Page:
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Knowledge Spillovers at the World's Technology Frontier

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  • Keller, Wolfgang

Abstract

Convergence in per capita income turns on whether technological knowledge spillovers are global or local. Global spillovers favour convergence, while a geographically limited scope of knowledge diffusion can lead to regional clusters of countries with persistently different levels of income per capita. This Paper estimates the importance of geographic distance for technology diffusion, how this has changed over time, and whether international trade, foreign direct investment, and communication flows serve as important channels of diffusion. The analysis is based on examining the productivity effects of R&D expenditures in the world's seven major industrialized countries between 1970 and 1995. First, I find that the scope of technology diffusion is severely limited by distance: the geographic half-life of technology, the distance at which half of the technology has disappeared, is estimated to be only 1,200 kilometres. Second, technological knowledge has become much more global from the early 1970s to the 1990s. Third, I estimate that trade patterns account for the majority of all differences in bilateral technology diffusion, whereas foreign direct investment and language skills differences contribute circa 15% each. Lastly, these three channels together account for almost the entire localization effect that would otherwise be attributed to geographic distance.

Suggested Citation

  • Keller, Wolfgang, 2001. "Knowledge Spillovers at the World's Technology Frontier," CEPR Discussion Papers 2815, C.E.P.R. Discussion Papers.
  • Handle: RePEc:cpr:ceprdp:2815
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    References listed on IDEAS

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    Citations

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    Cited by:

    1. Yasar, Mahmut & Morrison Paul, Catherine J., 2008. "Foreign Technology Transfer and Productivity: Evidence From a Matched Sample," Journal of Business & Economic Statistics, American Statistical Association, vol. 26, pages 105-112, January.
    2. Li, Ben, 2010. "Multinational production and choice of technologies: New evidence on skill-biased technological change from China," Economics Letters, Elsevier, vol. 108(2), pages 181-183, August.
    3. Quamrul Ashraf & Oded Galor, 2008. "Human Genetic Diversity and Comparative Economic Development," 2008 Meeting Papers 617, Society for Economic Dynamics.
    4. Wolfgang Keller & Stephen R. Yeaple, 2009. "Multinational Enterprises, International Trade, and Productivity Growth: Firm-Level Evidence from the United States," The Review of Economics and Statistics, MIT Press, vol. 91(4), pages 821-831, November.
    5. Keller, Wolfgang, 2010. "International Trade, Foreign Direct Investment, and Technology Spillovers," Handbook of the Economics of Innovation, Elsevier.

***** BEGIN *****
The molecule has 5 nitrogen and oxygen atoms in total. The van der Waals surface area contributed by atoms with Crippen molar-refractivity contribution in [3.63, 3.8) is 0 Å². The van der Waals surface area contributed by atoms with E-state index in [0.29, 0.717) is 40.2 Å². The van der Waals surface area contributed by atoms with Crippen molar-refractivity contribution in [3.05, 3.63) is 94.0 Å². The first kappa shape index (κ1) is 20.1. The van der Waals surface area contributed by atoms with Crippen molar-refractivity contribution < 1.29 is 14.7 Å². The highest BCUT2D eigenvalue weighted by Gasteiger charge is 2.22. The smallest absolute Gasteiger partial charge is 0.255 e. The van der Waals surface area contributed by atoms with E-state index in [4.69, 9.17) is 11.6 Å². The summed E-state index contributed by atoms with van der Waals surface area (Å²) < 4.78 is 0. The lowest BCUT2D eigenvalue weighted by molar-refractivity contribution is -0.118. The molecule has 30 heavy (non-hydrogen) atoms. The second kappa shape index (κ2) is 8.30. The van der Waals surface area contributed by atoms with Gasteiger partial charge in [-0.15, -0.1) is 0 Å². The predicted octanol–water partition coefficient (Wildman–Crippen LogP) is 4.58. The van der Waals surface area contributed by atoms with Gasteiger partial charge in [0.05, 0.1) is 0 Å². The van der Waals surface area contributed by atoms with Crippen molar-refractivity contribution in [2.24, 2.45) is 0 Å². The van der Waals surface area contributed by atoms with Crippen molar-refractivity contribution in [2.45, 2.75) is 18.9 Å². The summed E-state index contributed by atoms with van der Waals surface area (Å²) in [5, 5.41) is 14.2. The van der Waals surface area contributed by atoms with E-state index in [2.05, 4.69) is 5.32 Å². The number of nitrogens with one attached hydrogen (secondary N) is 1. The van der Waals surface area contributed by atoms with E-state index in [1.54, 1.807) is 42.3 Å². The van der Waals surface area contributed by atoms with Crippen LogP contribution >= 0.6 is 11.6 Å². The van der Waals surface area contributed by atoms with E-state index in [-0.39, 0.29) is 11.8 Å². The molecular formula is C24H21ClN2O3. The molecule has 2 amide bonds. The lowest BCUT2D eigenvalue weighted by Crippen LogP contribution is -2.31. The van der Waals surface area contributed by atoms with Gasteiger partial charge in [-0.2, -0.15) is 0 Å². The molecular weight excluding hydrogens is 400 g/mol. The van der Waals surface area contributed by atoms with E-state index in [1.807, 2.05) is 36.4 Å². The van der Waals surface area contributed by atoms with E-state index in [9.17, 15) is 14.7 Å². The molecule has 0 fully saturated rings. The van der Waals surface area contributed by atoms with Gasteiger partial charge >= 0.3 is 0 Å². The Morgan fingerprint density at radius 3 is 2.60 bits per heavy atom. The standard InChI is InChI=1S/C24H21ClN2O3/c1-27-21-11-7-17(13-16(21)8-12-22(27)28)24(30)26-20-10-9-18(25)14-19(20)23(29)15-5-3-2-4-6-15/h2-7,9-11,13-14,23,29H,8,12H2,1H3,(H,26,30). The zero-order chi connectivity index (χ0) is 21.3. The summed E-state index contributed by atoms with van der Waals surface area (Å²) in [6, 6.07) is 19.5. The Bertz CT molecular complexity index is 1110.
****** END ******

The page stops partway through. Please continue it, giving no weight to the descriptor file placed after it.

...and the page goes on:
6. repec:wsi:ceprxx:v:01:y:2012:i:02:n:s1793969012500094 is not listed on IDEAS
    7. Thomas Doring & Jan Schnellenbach, 2006. "What do we know about geographical knowledge spillovers and regional growth?: A survey of the literature," Regional Studies, Taylor & Francis Journals, vol. 40(3), pages 375-395.
    8. Abdulai, Awudu & Diao, Xinshen & Johnson, Michael, 2005. "Achieving regional growth dynamics in African agriculture," DSGD discussion papers 17, International Food Policy Research Institute (IFPRI).
    9. Richard Kneller & Philip Andrew Stevens, 2006. "Frontier Technology and Absorptive Capacity: Evidence from OECD Manufacturing Industries," Oxford Bulletin of Economics and Statistics, Department of Economics, University of Oxford, vol. 68(1), pages 1-21, February.
    10. Juergen Antony, 2005. "Scale Externalities of the G7 Countries," Discussion Paper Series 280, Universitaet Augsburg, Institute for Economics.
    11. Juergen Antony, 2005. "Diffusion of Scale Effects between European Regions," Discussion Paper Series 281, Universitaet Augsburg, Institute for Economics.
    12. Nocco, Antonella, 2005. "The rise and fall of regional inequalities with technological differences and knowledge spillovers," Regional Science and Urban Economics, Elsevier, vol. 35(5), pages 542-569, September.
    13. Richard Kneller, "undated". "Exporters and International Knowledge Transfer: Evidence From UK Firms," Discussion Papers 07/07, University of Nottingham, GEP.
    14. Jim Rose & Wayne Stevens, 2004. "Global Connectedness and Bilateral Economic Linkages - Which Countries?," Treasury Working Paper Series 04/09, New Zealand Treasury.
    15. Keller, Wolfgang & Yeaple, Stephen R, 2003. "Multinational Enterprises, International Trade and Productivity Growth: Firm-Level Evidence from the US," CEPR Discussion Papers 3805, C.E.P.R. Discussion Papers.

    More about this item

    Keywords

    Agglomeration; Communication; Convergence; Divergence; Economic Geography; FDI; Growth; International Trade; Language Skills; R&D; Technology Diffusion; Total Factor Productivity;

    JEL classification:

    • E00 - Macroeconomics and Monetary Economics - - General - - - General
    • F10 - International Economics - - Trade - - - General
    • F20 - International Economics - - International Factor Movements and International Business - - - General
    • O30 - Economic Development, Innovation, Technological Change, and Growth - - Innovation; Research and Development; Technological Change; Intellectual Property Rights - - - General

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